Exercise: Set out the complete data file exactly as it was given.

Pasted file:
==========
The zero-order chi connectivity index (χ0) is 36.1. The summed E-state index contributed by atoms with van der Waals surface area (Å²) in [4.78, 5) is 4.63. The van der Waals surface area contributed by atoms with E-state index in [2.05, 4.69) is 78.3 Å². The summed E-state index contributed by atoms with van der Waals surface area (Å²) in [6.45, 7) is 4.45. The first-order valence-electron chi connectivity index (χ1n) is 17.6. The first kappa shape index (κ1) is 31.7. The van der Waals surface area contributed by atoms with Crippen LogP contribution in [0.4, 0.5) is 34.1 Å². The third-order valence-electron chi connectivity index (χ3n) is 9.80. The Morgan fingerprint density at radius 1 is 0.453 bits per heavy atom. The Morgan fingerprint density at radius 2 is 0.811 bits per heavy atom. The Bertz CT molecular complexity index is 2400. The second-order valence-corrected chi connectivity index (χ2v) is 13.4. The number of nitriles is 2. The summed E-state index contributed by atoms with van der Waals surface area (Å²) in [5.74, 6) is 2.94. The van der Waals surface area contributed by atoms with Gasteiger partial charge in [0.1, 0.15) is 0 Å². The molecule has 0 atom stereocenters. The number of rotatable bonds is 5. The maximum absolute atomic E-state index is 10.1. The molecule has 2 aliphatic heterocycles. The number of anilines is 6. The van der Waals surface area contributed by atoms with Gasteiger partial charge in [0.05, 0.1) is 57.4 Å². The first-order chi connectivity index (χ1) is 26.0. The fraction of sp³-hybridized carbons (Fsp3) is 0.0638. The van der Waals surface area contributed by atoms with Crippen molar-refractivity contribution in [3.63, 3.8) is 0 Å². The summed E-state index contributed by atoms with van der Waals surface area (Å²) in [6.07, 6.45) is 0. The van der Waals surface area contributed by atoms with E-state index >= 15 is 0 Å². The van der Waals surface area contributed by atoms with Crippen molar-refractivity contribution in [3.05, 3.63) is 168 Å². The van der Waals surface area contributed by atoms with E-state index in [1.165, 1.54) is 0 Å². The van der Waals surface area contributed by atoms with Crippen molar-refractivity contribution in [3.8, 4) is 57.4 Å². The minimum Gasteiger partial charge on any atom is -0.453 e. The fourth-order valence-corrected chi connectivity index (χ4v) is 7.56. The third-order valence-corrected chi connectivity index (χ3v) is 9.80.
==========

The zero-order chi connectivity index (χ0) is 36.1. The summed E-state index contributed by atoms with van der Waals surface area (Å²) in [4.78, 5) is 4.63. The van der Waals surface area contributed by atoms with E-state index in [2.05, 4.69) is 78.3 Å². The summed E-state index contributed by atoms with van der Waals surface area (Å²) in [6.45, 7) is 4.45. The first-order valence-electron chi connectivity index (χ1n) is 17.6. The first kappa shape index (κ1) is 31.7. The van der Waals surface area contributed by atoms with Crippen LogP contribution in [0.4, 0.5) is 34.1 Å². The third-order valence-electron chi connectivity index (χ3n) is 9.80. The Morgan fingerprint density at radius 1 is 0.453 bits per heavy atom. The Morgan fingerprint density at radius 2 is 0.811 bits per heavy atom. The Bertz CT molecular complexity index is 2400. The second-order valence-corrected chi connectivity index (χ2v) is 13.4. The number of nitriles is 2. The summed E-state index contributed by atoms with van der Waals surface area (Å²) in [5.74, 6) is 2.94. The van der Waals surface area contributed by atoms with Gasteiger partial charge in [0.1, 0.15) is 0 Å². The molecule has 0 atom stereocenters. The number of rotatable bonds is 5. The maximum absolute atomic E-state index is 10.1. The molecule has 2 aliphatic heterocycles. The number of anilines is 6. The van der Waals surface area contributed by atoms with Gasteiger partial charge in [0.05, 0.1) is 57.4 Å². The first-order chi connectivity index (χ1) is 26.0. The fraction of sp³-hybridized carbons (Fsp3) is 0.0638. The van der Waals surface area contributed by atoms with Crippen molar-refractivity contribution in [3.63, 3.8) is 0 Å². The summed E-state index contributed by atoms with van der Waals surface area (Å²) in [6.07, 6.45) is 0. The van der Waals surface area contributed by atoms with E-state index >= 15 is 0 Å². The van der Waals surface area contributed by atoms with Crippen molar-refractivity contribution in [3.05, 3.63) is 168 Å². The van der Waals surface area contributed by atoms with E-state index in [1.165, 1.54) is 0 Å². The van der Waals surface area contributed by atoms with Crippen molar-refractivity contribution in [3.8, 4) is 57.4 Å². The minimum Gasteiger partial charge on any atom is -0.453 e. The fourth-order valence-corrected chi connectivity index (χ4v) is 7.56. The third-order valence-corrected chi connectivity index (χ3v) is 9.80.